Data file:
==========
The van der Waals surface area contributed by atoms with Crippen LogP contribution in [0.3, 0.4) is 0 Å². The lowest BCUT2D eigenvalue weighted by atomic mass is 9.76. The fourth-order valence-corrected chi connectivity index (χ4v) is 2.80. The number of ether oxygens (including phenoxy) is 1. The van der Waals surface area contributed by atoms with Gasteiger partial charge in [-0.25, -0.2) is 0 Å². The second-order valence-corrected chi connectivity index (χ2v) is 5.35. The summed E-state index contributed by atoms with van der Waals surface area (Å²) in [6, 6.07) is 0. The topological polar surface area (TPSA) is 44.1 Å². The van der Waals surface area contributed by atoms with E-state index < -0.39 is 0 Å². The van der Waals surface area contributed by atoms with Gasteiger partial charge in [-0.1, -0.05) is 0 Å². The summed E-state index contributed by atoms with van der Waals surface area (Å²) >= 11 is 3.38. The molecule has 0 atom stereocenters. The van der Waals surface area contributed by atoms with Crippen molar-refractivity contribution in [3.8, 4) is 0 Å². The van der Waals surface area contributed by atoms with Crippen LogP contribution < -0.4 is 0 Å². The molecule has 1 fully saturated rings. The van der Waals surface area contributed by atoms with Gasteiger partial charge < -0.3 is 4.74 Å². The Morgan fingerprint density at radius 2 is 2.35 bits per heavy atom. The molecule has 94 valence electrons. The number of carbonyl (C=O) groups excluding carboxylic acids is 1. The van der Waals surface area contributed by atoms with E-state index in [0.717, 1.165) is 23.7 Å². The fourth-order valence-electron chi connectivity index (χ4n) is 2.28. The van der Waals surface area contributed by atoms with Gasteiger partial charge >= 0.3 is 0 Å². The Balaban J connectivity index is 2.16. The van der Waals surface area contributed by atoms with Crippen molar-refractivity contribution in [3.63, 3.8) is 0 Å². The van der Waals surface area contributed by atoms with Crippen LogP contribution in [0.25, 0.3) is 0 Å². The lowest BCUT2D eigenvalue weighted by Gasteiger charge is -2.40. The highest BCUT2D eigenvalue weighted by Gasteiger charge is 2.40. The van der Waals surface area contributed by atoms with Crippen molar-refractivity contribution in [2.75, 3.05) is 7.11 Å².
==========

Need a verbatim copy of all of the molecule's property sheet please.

The van der Waals surface area contributed by atoms with Crippen LogP contribution in [0.3, 0.4) is 0 Å². The lowest BCUT2D eigenvalue weighted by atomic mass is 9.76. The fourth-order valence-corrected chi connectivity index (χ4v) is 2.80. The number of ether oxygens (including phenoxy) is 1. The van der Waals surface area contributed by atoms with Gasteiger partial charge in [-0.25, -0.2) is 0 Å². The second-order valence-corrected chi connectivity index (χ2v) is 5.35. The summed E-state index contributed by atoms with van der Waals surface area (Å²) in [6, 6.07) is 0. The topological polar surface area (TPSA) is 44.1 Å². The van der Waals surface area contributed by atoms with E-state index < -0.39 is 0 Å². The van der Waals surface area contributed by atoms with Gasteiger partial charge in [-0.1, -0.05) is 0 Å². The summed E-state index contributed by atoms with van der Waals surface area (Å²) >= 11 is 3.38. The molecule has 0 atom stereocenters. The van der Waals surface area contributed by atoms with Crippen molar-refractivity contribution in [3.8, 4) is 0 Å². The van der Waals surface area contributed by atoms with Crippen LogP contribution < -0.4 is 0 Å². The molecule has 1 fully saturated rings. The van der Waals surface area contributed by atoms with Gasteiger partial charge < -0.3 is 4.74 Å². The Morgan fingerprint density at radius 2 is 2.35 bits per heavy atom. The molecule has 94 valence electrons. The number of carbonyl (C=O) groups excluding carboxylic acids is 1. The van der Waals surface area contributed by atoms with E-state index in [0.717, 1.165) is 23.7 Å². The fourth-order valence-electron chi connectivity index (χ4n) is 2.28. The van der Waals surface area contributed by atoms with Gasteiger partial charge >= 0.3 is 0 Å². The Balaban J connectivity index is 2.16. The van der Waals surface area contributed by atoms with Crippen molar-refractivity contribution in [3.63, 3.8) is 0 Å². The van der Waals surface area contributed by atoms with Crippen LogP contribution in [0.25, 0.3) is 0 Å². The lowest BCUT2D eigenvalue weighted by Gasteiger charge is -2.40. The highest BCUT2D eigenvalue weighted by Gasteiger charge is 2.40. The van der Waals surface area contributed by atoms with Crippen molar-refractivity contribution in [2.75, 3.05) is 7.11 Å².